Lend me your mind's ear — communications and portals

Posts Tagged ‘IBM

The new portals are online, social, and big enterprise is buying in, again

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Is activity in online marketing slowing down? Not for

Salesforce decided to put their foot to the pedal with the $2.5 blahobillion acquisition of ExactTarget Inc. ExactTarget is the latest, but high-profile deals have been happening for awhile.

Big marketing

Big enterprise software companies are jumping into online marketing.

ExactTarget provides email marketing services to clients. Eloqua was swallowed by Oracle last summer. Eloqua’s involved in managing and measuring the effectiveness of organizations’ marketing efforts.

Salesforce, Oracle, Microsoft and IBM are managing change becoming more  social and more collaborative.

This deal does put the other large software vendors in the hunt for marketing assets …   When the proxy on this deal comes out, I think we’ll see they were all in the bidding …

— analyst Pat Walravens of JMP Securities

The competition for assets amongst the big software vendors is alive and well. At a 52 per cent premium, and the largest for Salesforce, will the acquisition pan out as profitable?

Salesforce is paying 5.5 times forecast 2014 revenue, less than the 6.1 times forward revenue Eloqua cost Oracle, according to Walravens.

Change is disruption is change

Online shopping is driving change. Change is leading  marketers to look at data in a big way. Consumers are empowered. The buying process and shopping, affected by the winds of technological change, is forcing change on business.

Data has fuelled providers like Radian6 and Buddy Media. With shoppers going social, companies want to listen. Providing for the needs of consumers is also about providing for the wants. The empowerment of the consumer has reinforced listening as a profound tool for marketing.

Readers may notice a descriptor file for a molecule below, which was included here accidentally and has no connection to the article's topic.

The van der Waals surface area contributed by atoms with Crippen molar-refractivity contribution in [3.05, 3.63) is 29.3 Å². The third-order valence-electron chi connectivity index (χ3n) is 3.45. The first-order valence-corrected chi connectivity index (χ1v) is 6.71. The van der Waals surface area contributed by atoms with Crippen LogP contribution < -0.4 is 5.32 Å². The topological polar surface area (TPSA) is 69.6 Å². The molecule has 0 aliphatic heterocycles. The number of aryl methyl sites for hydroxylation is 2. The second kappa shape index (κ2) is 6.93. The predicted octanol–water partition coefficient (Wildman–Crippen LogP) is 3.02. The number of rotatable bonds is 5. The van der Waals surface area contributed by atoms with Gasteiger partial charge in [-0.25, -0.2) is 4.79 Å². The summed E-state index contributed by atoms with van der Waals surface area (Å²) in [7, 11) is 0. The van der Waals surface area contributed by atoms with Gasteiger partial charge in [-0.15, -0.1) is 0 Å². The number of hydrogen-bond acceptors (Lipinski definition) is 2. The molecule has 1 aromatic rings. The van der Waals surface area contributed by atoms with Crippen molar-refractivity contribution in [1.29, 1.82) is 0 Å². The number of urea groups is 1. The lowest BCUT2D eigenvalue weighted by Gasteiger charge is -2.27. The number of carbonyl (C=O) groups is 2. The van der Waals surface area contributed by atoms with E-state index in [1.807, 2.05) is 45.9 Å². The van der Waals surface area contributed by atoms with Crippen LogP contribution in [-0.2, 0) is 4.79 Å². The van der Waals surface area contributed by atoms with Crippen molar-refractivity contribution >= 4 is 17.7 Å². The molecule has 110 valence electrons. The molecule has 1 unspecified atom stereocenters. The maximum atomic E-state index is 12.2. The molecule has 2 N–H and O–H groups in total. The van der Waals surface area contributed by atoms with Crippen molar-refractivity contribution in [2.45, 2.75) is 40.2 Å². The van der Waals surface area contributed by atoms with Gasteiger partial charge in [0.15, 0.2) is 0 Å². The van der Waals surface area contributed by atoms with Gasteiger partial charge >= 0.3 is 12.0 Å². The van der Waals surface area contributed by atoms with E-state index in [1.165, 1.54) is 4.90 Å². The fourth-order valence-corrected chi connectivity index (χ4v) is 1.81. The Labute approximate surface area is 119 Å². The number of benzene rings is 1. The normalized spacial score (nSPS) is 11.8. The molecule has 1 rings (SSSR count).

Reputation and perception factor into the equation. Consumer perception of reputation and brand have burst into the organizational atmosphere like an asteroid.

Power are the people

Consumers have opinions. Their opinions spread digitally. Listening provides valuable insights gained from focusing on customers.

If 80 per cent of online content is user generated (infographic below), then shrinking away from listening to consumers is the kind of arrogance that leads to crushing falls in stock valuations, mistakes in product development and customer service debacles.

Stories focus on how marketing and IT will work more closely together. Trends are toward collaboration and trust.

The hidden vampire

Silos can form even within marketing departments as analytics and more traditional roles butt heads. The problem is the effect on the bottom line. Silos are vampires and suck the life blood away from the overall health of a business or organization.

Companies need to sustain their organizational lifeblood by moving from a  conquest-based departmental viewpoint to a collaborative one. The players that play for the team rather than for the individual stars become an irresistible force.

How will marketers work with new technology? The technology’s built, but are we letting the operators come? Are we investing in training people? If we aren’t, what does that say about our future efforts to get talent?